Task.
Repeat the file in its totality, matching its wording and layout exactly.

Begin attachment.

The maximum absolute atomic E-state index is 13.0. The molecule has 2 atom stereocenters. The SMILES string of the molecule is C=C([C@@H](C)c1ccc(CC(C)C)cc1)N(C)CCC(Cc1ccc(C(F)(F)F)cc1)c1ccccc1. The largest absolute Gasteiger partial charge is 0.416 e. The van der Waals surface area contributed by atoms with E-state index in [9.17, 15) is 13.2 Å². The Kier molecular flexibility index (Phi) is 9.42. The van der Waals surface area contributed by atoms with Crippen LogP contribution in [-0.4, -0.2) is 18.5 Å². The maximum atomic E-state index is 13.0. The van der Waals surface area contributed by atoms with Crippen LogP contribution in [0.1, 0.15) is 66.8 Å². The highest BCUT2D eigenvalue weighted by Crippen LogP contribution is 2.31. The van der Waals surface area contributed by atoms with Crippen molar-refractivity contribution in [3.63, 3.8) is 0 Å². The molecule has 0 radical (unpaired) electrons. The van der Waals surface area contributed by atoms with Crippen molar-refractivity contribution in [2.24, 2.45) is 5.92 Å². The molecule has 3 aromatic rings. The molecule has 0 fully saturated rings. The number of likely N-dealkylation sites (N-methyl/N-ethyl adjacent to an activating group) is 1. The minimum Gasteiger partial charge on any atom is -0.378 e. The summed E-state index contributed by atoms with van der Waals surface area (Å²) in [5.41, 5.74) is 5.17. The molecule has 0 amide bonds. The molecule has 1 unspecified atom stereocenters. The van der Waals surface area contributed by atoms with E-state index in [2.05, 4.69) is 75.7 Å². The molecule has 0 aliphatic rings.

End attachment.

The maximum absolute atomic E-state index is 13.0. The molecule has 2 atom stereocenters. The SMILES string of the molecule is C=C([C@@H](C)c1ccc(CC(C)C)cc1)N(C)CCC(Cc1ccc(C(F)(F)F)cc1)c1ccccc1. The largest absolute Gasteiger partial charge is 0.416 e. The van der Waals surface area contributed by atoms with E-state index in [9.17, 15) is 13.2 Å². The Kier molecular flexibility index (Phi) is 9.42. The van der Waals surface area contributed by atoms with Crippen LogP contribution in [-0.4, -0.2) is 18.5 Å². The maximum atomic E-state index is 13.0. The van der Waals surface area contributed by atoms with Crippen LogP contribution in [0.1, 0.15) is 66.8 Å². The highest BCUT2D eigenvalue weighted by Crippen LogP contribution is 2.31. The van der Waals surface area contributed by atoms with Crippen molar-refractivity contribution in [3.63, 3.8) is 0 Å². The molecule has 0 radical (unpaired) electrons. The van der Waals surface area contributed by atoms with Crippen molar-refractivity contribution in [2.24, 2.45) is 5.92 Å². The molecule has 3 aromatic rings. The molecule has 0 fully saturated rings. The number of likely N-dealkylation sites (N-methyl/N-ethyl adjacent to an activating group) is 1. The minimum Gasteiger partial charge on any atom is -0.378 e. The summed E-state index contributed by atoms with van der Waals surface area (Å²) in [5.41, 5.74) is 5.17. The molecule has 0 amide bonds. The molecule has 1 unspecified atom stereocenters. The van der Waals surface area contributed by atoms with E-state index in [2.05, 4.69) is 75.7 Å². The molecule has 0 aliphatic rings.